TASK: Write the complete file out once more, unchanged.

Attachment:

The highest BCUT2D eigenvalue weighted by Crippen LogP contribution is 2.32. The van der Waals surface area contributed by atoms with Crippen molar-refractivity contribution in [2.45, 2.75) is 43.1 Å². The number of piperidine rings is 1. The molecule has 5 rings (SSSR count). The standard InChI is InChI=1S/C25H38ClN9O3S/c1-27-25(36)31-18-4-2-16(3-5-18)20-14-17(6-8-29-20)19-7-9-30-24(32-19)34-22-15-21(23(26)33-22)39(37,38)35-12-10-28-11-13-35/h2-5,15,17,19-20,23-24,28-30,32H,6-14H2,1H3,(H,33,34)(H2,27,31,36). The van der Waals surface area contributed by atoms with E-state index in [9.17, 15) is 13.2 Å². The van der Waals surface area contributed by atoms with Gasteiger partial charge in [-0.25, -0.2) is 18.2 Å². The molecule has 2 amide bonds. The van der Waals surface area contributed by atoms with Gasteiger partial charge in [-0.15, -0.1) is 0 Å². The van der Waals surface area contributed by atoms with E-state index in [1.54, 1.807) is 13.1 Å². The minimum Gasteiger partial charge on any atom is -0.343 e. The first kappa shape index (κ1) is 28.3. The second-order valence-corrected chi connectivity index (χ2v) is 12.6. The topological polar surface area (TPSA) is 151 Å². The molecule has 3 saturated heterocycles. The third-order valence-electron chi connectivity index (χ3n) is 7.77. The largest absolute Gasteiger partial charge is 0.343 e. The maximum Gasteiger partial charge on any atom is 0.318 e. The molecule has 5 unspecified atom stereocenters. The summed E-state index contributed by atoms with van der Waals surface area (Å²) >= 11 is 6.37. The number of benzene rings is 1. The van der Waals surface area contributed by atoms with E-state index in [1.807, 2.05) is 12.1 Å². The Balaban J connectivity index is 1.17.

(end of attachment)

The highest BCUT2D eigenvalue weighted by Crippen LogP contribution is 2.32. The van der Waals surface area contributed by atoms with Crippen molar-refractivity contribution in [2.45, 2.75) is 43.1 Å². The number of piperidine rings is 1. The molecule has 5 rings (SSSR count). The standard InChI is InChI=1S/C25H38ClN9O3S/c1-27-25(36)31-18-4-2-16(3-5-18)20-14-17(6-8-29-20)19-7-9-30-24(32-19)34-22-15-21(23(26)33-22)39(37,38)35-12-10-28-11-13-35/h2-5,15,17,19-20,23-24,28-30,32H,6-14H2,1H3,(H,33,34)(H2,27,31,36). The van der Waals surface area contributed by atoms with E-state index in [9.17, 15) is 13.2 Å². The van der Waals surface area contributed by atoms with Gasteiger partial charge in [-0.25, -0.2) is 18.2 Å². The molecule has 2 amide bonds. The van der Waals surface area contributed by atoms with Gasteiger partial charge in [-0.15, -0.1) is 0 Å². The van der Waals surface area contributed by atoms with E-state index in [1.54, 1.807) is 13.1 Å². The minimum Gasteiger partial charge on any atom is -0.343 e. The first kappa shape index (κ1) is 28.3. The second-order valence-corrected chi connectivity index (χ2v) is 12.6. The topological polar surface area (TPSA) is 151 Å². The molecule has 3 saturated heterocycles. The third-order valence-electron chi connectivity index (χ3n) is 7.77. The largest absolute Gasteiger partial charge is 0.343 e. The maximum Gasteiger partial charge on any atom is 0.318 e. The molecule has 5 unspecified atom stereocenters. The summed E-state index contributed by atoms with van der Waals surface area (Å²) >= 11 is 6.37. The number of benzene rings is 1. The van der Waals surface area contributed by atoms with E-state index in [1.807, 2.05) is 12.1 Å². The Balaban J connectivity index is 1.17.